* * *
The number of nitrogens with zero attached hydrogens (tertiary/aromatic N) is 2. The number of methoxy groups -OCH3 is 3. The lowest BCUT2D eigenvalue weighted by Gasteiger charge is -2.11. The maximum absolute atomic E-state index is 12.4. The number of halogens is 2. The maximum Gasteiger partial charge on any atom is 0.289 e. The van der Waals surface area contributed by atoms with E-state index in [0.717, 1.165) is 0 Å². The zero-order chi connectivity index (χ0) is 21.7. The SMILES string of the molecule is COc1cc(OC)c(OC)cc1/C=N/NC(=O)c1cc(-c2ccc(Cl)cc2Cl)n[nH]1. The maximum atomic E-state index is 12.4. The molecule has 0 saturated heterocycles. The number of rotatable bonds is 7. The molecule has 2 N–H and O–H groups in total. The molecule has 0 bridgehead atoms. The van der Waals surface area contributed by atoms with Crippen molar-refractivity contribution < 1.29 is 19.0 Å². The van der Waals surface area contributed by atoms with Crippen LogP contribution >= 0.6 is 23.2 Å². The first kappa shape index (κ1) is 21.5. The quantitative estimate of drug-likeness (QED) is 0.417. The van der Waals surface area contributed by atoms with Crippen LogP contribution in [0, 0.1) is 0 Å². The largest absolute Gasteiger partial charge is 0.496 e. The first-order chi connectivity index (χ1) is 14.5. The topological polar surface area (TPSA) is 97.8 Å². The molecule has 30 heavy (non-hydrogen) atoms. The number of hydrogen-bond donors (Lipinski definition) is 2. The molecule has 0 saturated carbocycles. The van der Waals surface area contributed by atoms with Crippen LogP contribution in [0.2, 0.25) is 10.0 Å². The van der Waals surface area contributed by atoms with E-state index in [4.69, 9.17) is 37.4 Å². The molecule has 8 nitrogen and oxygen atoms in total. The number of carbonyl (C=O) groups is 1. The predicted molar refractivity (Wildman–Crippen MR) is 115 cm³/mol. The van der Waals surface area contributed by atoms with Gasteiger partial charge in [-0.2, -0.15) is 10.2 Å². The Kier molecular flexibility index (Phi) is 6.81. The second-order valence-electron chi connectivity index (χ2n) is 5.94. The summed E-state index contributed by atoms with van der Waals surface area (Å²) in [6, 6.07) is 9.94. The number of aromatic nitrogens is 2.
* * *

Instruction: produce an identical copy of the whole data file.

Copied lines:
The number of nitrogens with zero attached hydrogens (tertiary/aromatic N) is 2. The number of methoxy groups -OCH3 is 3. The lowest BCUT2D eigenvalue weighted by Gasteiger charge is -2.11. The maximum absolute atomic E-state index is 12.4. The number of halogens is 2. The maximum Gasteiger partial charge on any atom is 0.289 e. The van der Waals surface area contributed by atoms with E-state index in [0.717, 1.165) is 0 Å². The zero-order chi connectivity index (χ0) is 21.7. The SMILES string of the molecule is COc1cc(OC)c(OC)cc1/C=N/NC(=O)c1cc(-c2ccc(Cl)cc2Cl)n[nH]1. The maximum atomic E-state index is 12.4. The molecule has 0 saturated heterocycles. The number of rotatable bonds is 7. The molecule has 2 N–H and O–H groups in total. The molecule has 0 bridgehead atoms. The van der Waals surface area contributed by atoms with Crippen molar-refractivity contribution < 1.29 is 19.0 Å². The van der Waals surface area contributed by atoms with Crippen LogP contribution >= 0.6 is 23.2 Å². The first kappa shape index (κ1) is 21.5. The quantitative estimate of drug-likeness (QED) is 0.417. The van der Waals surface area contributed by atoms with Crippen LogP contribution in [0, 0.1) is 0 Å². The largest absolute Gasteiger partial charge is 0.496 e. The first-order chi connectivity index (χ1) is 14.5. The topological polar surface area (TPSA) is 97.8 Å². The molecule has 30 heavy (non-hydrogen) atoms. The number of hydrogen-bond donors (Lipinski definition) is 2. The molecule has 0 saturated carbocycles. The van der Waals surface area contributed by atoms with Crippen LogP contribution in [0.2, 0.25) is 10.0 Å². The van der Waals surface area contributed by atoms with E-state index in [4.69, 9.17) is 37.4 Å². The molecule has 8 nitrogen and oxygen atoms in total. The number of carbonyl (C=O) groups is 1. The predicted molar refractivity (Wildman–Crippen MR) is 115 cm³/mol. The van der Waals surface area contributed by atoms with Gasteiger partial charge in [-0.2, -0.15) is 10.2 Å². The Kier molecular flexibility index (Phi) is 6.81. The second-order valence-electron chi connectivity index (χ2n) is 5.94. The summed E-state index contributed by atoms with van der Waals surface area (Å²) in [6, 6.07) is 9.94. The number of aromatic nitrogens is 2.